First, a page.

Wednesday, August 26, 2009

New ABA ethics opinion requires more disclosure from prosecutors than constitutional obligations

Alexandra Natapoff at the Snitching Blog brings word of a recent but little-publicized American Bar Association opinion (pdf) defining the scope of prosecutors' ethical duty to disclose information favorable to the defense. As she describes it, the new rule:
is more demanding than constitutional Brady disclosure requirements; it covers all information favorable to the defense, not just evidence; it is up to the defense, not the prosecution, to evaluate the utility of the information; the government must disclose information as soon as is reasonably practical, and the defendant cannot waive these rights or absolve the prosecutor of her disclosure duties.
What's more, says Natapoff:
The ABA opinion not only reiterates the importance of prosecutorial disclosure generally, but explains that the prosecutor's ethical obligation to hand over favorable information is broader than her constitutional obligation. (emphasis added) In other words, even if the Constitution does not require disclosure, the prosecutor has an independent professional duty to disclose. While the violation of this duty will not invalidate a conviction, it could lead to professional discipline or firing.

Another interesting feature of the opinion is that prosecutorial supervisors must "establish procedures to ensure that the prosecutor responsible for making disclosure obtains evidence and information that must be disclosed." This includes keeping track of information in one case that might need to be disclosed by a different prosecutor in another case. In other words, prosecutor offices must have data collection and dissemination mechanisms by which their employees can comply with their ethical obligations. This position contrasts with the recent Supreme Court decision in Van de Kamp v. Goldstein this year, in which the Court held that prosecutorial supervisors could not be sued for failing to create data collection systems to provide informant-related impeachment material to defendants. While under Van de Kamp a chief prosecutor cannot be sued for the officeĆ¢€™s lack of disclosure procedures, under the ABA opinion she could be disciplined.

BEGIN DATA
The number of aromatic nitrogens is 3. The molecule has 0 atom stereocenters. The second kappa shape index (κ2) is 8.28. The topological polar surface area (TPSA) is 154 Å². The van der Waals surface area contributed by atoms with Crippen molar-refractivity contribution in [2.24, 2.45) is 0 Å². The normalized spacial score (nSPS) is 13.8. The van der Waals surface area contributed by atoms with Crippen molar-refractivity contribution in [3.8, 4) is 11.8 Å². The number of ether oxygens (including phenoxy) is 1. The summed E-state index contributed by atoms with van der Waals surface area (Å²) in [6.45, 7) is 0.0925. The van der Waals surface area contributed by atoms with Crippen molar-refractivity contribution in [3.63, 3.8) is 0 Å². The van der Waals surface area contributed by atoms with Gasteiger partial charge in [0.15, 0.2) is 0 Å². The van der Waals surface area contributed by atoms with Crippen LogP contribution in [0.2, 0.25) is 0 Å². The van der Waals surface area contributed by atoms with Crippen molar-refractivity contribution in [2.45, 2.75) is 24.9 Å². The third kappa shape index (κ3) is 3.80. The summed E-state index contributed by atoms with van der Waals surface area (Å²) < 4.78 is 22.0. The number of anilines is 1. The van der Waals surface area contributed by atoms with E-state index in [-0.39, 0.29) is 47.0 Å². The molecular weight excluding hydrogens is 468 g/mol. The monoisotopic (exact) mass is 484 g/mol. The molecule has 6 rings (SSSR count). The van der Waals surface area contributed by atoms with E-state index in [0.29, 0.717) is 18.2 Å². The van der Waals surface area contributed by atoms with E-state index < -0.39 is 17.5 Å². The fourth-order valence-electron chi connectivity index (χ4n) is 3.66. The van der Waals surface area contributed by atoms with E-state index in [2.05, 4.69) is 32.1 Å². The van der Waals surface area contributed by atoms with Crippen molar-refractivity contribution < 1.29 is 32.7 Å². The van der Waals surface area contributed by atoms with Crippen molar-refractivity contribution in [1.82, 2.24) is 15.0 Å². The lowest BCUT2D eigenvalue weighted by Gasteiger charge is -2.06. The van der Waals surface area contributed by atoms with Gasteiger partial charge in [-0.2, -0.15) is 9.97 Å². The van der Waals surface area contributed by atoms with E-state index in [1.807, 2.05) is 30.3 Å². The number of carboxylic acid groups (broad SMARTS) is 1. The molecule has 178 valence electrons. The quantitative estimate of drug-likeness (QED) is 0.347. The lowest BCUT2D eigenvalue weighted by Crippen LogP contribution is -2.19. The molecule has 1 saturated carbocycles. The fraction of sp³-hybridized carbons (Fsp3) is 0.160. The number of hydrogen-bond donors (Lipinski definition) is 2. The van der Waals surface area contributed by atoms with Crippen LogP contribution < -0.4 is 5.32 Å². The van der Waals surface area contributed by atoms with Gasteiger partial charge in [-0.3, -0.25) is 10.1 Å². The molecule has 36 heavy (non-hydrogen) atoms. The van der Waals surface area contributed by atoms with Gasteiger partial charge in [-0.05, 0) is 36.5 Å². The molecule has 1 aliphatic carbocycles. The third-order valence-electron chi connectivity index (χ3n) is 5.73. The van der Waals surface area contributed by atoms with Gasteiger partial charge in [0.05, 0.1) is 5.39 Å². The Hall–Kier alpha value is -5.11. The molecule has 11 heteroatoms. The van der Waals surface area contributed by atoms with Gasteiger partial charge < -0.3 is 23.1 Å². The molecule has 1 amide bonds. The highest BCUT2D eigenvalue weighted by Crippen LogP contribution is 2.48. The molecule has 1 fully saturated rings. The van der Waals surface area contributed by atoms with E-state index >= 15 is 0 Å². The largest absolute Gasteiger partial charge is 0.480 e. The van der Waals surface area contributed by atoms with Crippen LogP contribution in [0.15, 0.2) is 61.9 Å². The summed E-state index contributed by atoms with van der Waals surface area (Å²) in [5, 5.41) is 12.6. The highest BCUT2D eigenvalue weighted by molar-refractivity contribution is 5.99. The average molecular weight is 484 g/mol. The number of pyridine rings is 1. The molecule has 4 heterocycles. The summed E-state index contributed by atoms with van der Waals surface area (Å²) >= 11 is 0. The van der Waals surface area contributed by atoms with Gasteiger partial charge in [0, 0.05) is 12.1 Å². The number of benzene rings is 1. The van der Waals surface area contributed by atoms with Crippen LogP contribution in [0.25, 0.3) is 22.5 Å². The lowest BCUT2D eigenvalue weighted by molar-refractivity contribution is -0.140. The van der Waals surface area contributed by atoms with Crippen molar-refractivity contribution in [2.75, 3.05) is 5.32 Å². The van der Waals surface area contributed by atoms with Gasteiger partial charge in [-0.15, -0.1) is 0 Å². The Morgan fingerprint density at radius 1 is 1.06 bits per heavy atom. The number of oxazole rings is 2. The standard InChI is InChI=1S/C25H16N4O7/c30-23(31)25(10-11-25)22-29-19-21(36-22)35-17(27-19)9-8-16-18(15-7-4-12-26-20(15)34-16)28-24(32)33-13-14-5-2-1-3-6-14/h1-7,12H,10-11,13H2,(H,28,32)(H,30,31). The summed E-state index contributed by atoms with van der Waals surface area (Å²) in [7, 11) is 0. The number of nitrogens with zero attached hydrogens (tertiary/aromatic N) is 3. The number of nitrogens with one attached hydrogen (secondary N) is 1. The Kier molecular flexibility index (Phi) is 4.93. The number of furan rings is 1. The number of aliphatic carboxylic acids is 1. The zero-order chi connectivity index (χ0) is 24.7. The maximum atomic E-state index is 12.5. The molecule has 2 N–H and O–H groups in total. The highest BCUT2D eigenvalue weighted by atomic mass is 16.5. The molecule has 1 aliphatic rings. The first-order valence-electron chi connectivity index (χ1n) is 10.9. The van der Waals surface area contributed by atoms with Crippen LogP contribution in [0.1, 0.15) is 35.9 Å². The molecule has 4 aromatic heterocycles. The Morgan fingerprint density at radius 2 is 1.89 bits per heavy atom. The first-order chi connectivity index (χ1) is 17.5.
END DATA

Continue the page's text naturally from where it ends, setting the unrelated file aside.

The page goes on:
In effect, the ABA has decided that the Supreme Court's decisions on prosecutorial disclosure are too weak, ethically speaking, and that prosecutors and their supervisors have far stronger professional obligations to disclose information to defendants, including information about government informants.

This seems like a pretty significant development, though I hadn's seen it reported previously. Neither Google News nor the Texas prosecutors' discussion board showed any mention of the topic that I could find, so Alaexandra apparently is your go to source. See the rest of her post for more highlights and analysis.

Perhaps relatedly, one wonders how this might apply to prosecutors disclosing "evidence" that they themselves had fabricated?


Jeff Gamso said...

To paraphrase a Frank Capra movie title, It's a Wonderful Opinion. Alas, like the Frank Capra movie, it's a fantasy to imagine that things might work like that in the real world.

There's a word for prosecutors who don't fulfill their ethical obligations: "Judge."

There are, of course, decent, honest, fair prosecutors. But those who don't recognize favorable evidence ("Gee, but I didn't believe the confession, that's why I didn't think it was favorable to you") won't recognize favorable information any more readily. And courts which too often have no interest in enforcing constitutional niceties of discovery sure aren't going to be clamping down on prosecutors for being ethically insensitive.

Still, it'll be fun to wave it around.

Rage Judicata said...


Anonymous said...

Using "Texas," "courts," "prosecutors," and "ethics" together seems to be a quadruple oxymoron.

TxBluesMan said...